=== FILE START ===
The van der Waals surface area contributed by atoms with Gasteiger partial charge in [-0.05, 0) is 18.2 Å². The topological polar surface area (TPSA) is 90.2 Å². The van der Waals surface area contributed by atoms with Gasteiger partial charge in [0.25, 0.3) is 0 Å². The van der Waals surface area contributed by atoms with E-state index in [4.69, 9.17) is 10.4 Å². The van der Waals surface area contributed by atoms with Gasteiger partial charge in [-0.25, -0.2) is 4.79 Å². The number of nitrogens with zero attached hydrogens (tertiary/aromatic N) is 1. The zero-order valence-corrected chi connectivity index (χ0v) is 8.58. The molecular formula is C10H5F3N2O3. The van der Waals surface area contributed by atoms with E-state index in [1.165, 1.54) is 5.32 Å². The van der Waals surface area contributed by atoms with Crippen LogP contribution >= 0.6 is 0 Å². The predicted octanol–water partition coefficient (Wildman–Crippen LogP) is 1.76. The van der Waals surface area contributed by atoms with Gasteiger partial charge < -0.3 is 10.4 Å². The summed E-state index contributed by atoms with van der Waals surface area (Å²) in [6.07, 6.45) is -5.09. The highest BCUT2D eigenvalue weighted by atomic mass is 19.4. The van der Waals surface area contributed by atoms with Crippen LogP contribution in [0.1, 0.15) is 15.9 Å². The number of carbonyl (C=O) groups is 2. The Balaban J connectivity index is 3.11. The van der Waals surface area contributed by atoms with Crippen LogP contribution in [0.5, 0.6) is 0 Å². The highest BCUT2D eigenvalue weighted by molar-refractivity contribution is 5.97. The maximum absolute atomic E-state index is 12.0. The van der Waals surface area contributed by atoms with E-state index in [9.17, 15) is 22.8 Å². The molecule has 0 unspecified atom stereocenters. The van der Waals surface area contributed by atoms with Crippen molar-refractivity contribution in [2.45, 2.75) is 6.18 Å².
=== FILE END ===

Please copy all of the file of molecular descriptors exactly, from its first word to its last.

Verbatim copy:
The van der Waals surface area contributed by atoms with Gasteiger partial charge in [-0.05, 0) is 18.2 Å². The topological polar surface area (TPSA) is 90.2 Å². The van der Waals surface area contributed by atoms with Gasteiger partial charge in [0.25, 0.3) is 0 Å². The van der Waals surface area contributed by atoms with E-state index in [4.69, 9.17) is 10.4 Å². The van der Waals surface area contributed by atoms with Gasteiger partial charge in [-0.25, -0.2) is 4.79 Å². The number of nitrogens with zero attached hydrogens (tertiary/aromatic N) is 1. The zero-order valence-corrected chi connectivity index (χ0v) is 8.58. The molecular formula is C10H5F3N2O3. The van der Waals surface area contributed by atoms with E-state index in [1.165, 1.54) is 5.32 Å². The van der Waals surface area contributed by atoms with Crippen LogP contribution >= 0.6 is 0 Å². The predicted octanol–water partition coefficient (Wildman–Crippen LogP) is 1.76. The van der Waals surface area contributed by atoms with Gasteiger partial charge < -0.3 is 10.4 Å². The summed E-state index contributed by atoms with van der Waals surface area (Å²) in [6.07, 6.45) is -5.09. The highest BCUT2D eigenvalue weighted by atomic mass is 19.4. The van der Waals surface area contributed by atoms with Crippen LogP contribution in [0.1, 0.15) is 15.9 Å². The number of carbonyl (C=O) groups is 2. The Balaban J connectivity index is 3.11. The van der Waals surface area contributed by atoms with Crippen LogP contribution in [0.5, 0.6) is 0 Å². The highest BCUT2D eigenvalue weighted by molar-refractivity contribution is 5.97. The maximum absolute atomic E-state index is 12.0. The van der Waals surface area contributed by atoms with E-state index in [9.17, 15) is 22.8 Å². The molecule has 0 unspecified atom stereocenters. The van der Waals surface area contributed by atoms with Crippen molar-refractivity contribution in [2.45, 2.75) is 6.18 Å².